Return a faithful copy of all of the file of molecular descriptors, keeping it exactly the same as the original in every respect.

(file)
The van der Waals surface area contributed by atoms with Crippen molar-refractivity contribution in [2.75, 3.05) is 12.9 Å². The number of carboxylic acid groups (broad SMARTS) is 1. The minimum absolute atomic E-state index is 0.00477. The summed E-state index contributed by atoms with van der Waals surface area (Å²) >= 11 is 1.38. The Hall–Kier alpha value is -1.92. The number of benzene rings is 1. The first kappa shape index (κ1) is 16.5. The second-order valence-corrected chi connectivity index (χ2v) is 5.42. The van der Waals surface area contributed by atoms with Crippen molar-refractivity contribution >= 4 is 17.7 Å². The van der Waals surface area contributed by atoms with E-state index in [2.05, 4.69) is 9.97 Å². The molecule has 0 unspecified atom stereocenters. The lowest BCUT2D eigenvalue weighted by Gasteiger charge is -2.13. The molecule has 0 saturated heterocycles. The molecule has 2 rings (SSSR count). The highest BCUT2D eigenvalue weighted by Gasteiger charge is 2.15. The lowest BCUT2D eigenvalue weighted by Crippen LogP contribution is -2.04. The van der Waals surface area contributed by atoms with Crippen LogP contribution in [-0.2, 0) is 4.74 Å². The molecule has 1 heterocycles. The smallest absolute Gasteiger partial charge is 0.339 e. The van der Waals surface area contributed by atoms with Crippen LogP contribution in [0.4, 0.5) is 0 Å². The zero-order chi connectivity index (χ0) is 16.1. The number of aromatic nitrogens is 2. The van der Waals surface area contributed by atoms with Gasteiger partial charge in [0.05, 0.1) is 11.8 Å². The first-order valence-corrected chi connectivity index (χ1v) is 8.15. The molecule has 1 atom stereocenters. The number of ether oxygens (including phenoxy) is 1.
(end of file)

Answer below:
The van der Waals surface area contributed by atoms with Crippen molar-refractivity contribution in [2.75, 3.05) is 12.9 Å². The number of carboxylic acid groups (broad SMARTS) is 1. The minimum absolute atomic E-state index is 0.00477. The summed E-state index contributed by atoms with van der Waals surface area (Å²) >= 11 is 1.38. The Hall–Kier alpha value is -1.92. The number of benzene rings is 1. The first kappa shape index (κ1) is 16.5. The second-order valence-corrected chi connectivity index (χ2v) is 5.42. The van der Waals surface area contributed by atoms with Crippen molar-refractivity contribution >= 4 is 17.7 Å². The van der Waals surface area contributed by atoms with E-state index in [2.05, 4.69) is 9.97 Å². The molecule has 0 unspecified atom stereocenters. The lowest BCUT2D eigenvalue weighted by Gasteiger charge is -2.13. The molecule has 0 saturated heterocycles. The molecule has 2 rings (SSSR count). The highest BCUT2D eigenvalue weighted by Gasteiger charge is 2.15. The lowest BCUT2D eigenvalue weighted by Crippen LogP contribution is -2.04. The van der Waals surface area contributed by atoms with Crippen LogP contribution in [-0.2, 0) is 4.74 Å². The molecule has 1 heterocycles. The smallest absolute Gasteiger partial charge is 0.339 e. The van der Waals surface area contributed by atoms with Crippen LogP contribution in [0.4, 0.5) is 0 Å². The zero-order chi connectivity index (χ0) is 16.1. The number of aromatic nitrogens is 2. The van der Waals surface area contributed by atoms with Gasteiger partial charge in [0.05, 0.1) is 11.8 Å². The first-order valence-corrected chi connectivity index (χ1v) is 8.15. The molecule has 1 atom stereocenters. The number of ether oxygens (including phenoxy) is 1.